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Modi-Xi Summit: The story behind Mamallapuram's Chinese connection

Mamallapuram, also known as Mahabalipuram, is located on the East Coast Road. The name is said to be derived from the word "Mamallan", which means great warrior, a reference to King Narasimhavarman I

T E Narasimhan  |  Chennai 

Prime Minister Narendra Modi shakes hands with Chinese President Xi Jinping on the sidelines of G-20 summit, in Buenos Aires, Friday. (PIB Photo via PTI)
PM Narendra Modi shakes hands with Chinese President Xi Jinping on the sidelines of G-20 summit, in Buenos Aires, Friday (PIB Photo via PTI)

Prime Minister Narendra Modi and Chinese President are set to meet on Friday and Saturday for the second informal summit between them after the first was held in in Wuhan, China, in April 2018. The meeting, will not be held in New Delhi, which has been the tradition, but in the coastal town of Mahabalipuram, or Mamallapuram, almost 50 kilometers south of Chennai.

The question is why PM Modi chose this town to be the venue of the meet. While many believe that by choosing Mamallapuram, PM Modi wants to send a message to other Dravidian parties in the state that the BJP is serious about Tamil Nadu, another reason could be the town's historical connections with China.

Mamallapuram (Mahabalipuram)

After the decline of the Gupta Dynasty, the Pallavas rose to power in South India, ruling from the third century until the end of the 9th century AD. The best period of their rule, between 650 and 750 AD, was called the Golden Age of the Pallavas. The Pallavas were profound thinkers and were very powerful.

Mamallapuram, also known as Mahabalipuram, is located on the East Coast Road. The name is said to be derived from the word "Mamallan", which means the great warrior, a reference to King Narasimhavarman I of the Pallava dynasty, who ruled the region from AD 630 to almost AD 670, and was also known for his love of art and sculpture. Many of the monolithic rock-cut structures that are now seen in this region were created during his time.

The city has been a point of interest to archaeologists and other scientists all these years. In 2004, when the Indian Ocean tsunami hit the coast, several new scriptures and evidences of the ancient times came out even in the offshore areas of Mamallapuram. Excavations under water, near the famous Shore Temple, also revealed several reminiscences of history, including ruined walls, sculptured stones and other monuments. Some argue that the city was referred by foreign travellers as The Seven Pagodas while five of them are now seen as the Pancharathas (Five Rathas or Chariots). There is another explanation which says that a part of the city might have drowned in the sea following a tsunami, centuries ago.

There are around 32 individual monuments spread over nearly 4 square kilometers and 13 of them are situated in the hillock area.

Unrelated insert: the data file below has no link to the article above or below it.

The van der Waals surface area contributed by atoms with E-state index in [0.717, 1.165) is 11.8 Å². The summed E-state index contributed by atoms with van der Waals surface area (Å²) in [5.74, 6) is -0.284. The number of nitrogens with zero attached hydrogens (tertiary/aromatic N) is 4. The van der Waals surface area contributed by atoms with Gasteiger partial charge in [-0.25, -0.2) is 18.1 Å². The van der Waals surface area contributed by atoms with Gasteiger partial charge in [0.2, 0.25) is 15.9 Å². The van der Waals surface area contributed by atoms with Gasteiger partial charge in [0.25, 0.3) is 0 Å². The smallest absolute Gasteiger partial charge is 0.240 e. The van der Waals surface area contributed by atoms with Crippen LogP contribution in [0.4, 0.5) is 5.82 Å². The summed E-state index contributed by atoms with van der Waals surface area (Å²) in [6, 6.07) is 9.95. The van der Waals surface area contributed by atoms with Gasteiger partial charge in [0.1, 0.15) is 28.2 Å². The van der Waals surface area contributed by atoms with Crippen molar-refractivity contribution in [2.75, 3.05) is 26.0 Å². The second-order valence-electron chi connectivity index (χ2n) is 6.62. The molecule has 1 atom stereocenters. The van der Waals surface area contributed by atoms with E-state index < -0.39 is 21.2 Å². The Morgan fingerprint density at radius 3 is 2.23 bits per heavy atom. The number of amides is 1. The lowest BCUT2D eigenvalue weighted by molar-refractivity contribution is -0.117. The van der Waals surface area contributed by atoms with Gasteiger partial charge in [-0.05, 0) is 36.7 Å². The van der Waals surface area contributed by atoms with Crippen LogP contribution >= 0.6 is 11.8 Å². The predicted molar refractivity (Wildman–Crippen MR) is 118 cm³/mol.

The Chinese connection

Apart from arts and architecture, Narasimhavarman-I, one of the few kings who was never defeated in any of the wars, was also good when it came to trading and having partnerships with other countries, especially with the neighbours.

According to reports, available literature shows that the Pallava Kings had a trade and defence relationship with China, in which the kings agreed to help China in keeping a check on the growth of Tibet as a powerful nation, during those years.

Bodhidharma, one of the famous Buddhist Monk in China is believed to be the third son of a Pallava king, who travelled from Kanchipuram through Mamallapuram to China in 527 AD.

Various studies by archaeologists and historians show it Mamallapuram had commercial links with countries like China, Sri Lanka, and other South-East Asian countries. Coins from China, Persia and Rome have also been found in Mamallapuram, which acted as trade centre for the Pallavas.

According to Archeological Survey of India (ASI), it was a sea-port during the time of Periplus (AD 1) and Ptolemy (AD 140), and many Indian colonists sailed to South-East Asia through this port town. While there is some evidence of architectural activity going back to the period of Mahendravarman-I (AD 600-30). Chinese traveller Hiuen Tsang also mentions the sea port in his travel records.

However, apart from its history, there is one more reason why Mamallapuram has been chosen for the summit.

The aircraft carrying Chinese President and his top officials needs a larger runway, which was not available in some of the cities that were under consideration for the summit, including Modi's own constituency Varanasi, said sources. Chennai has the infrastructure to handle such aircrafts and Mamallapuram is the closest with historical connections with the Chinese.

Whatever may be the reasons, the seed sown over 2,000 years ago from this town is one of the key reasons that brought India-China bilateral trade to reach $60 billion today, though deficit in China’s favour.

Today, China is India's second largest trading partner in goods and India is China's largest trading partner in South Asia. More than 1,000 Chinese companies are doing business in India. They have put in a total investment of $8 billion and created over 200,000 local jobs. Over two-third of Indian companies operating in China are making steady profits.

First Published: Thu, October 10 2019. 09:43 IST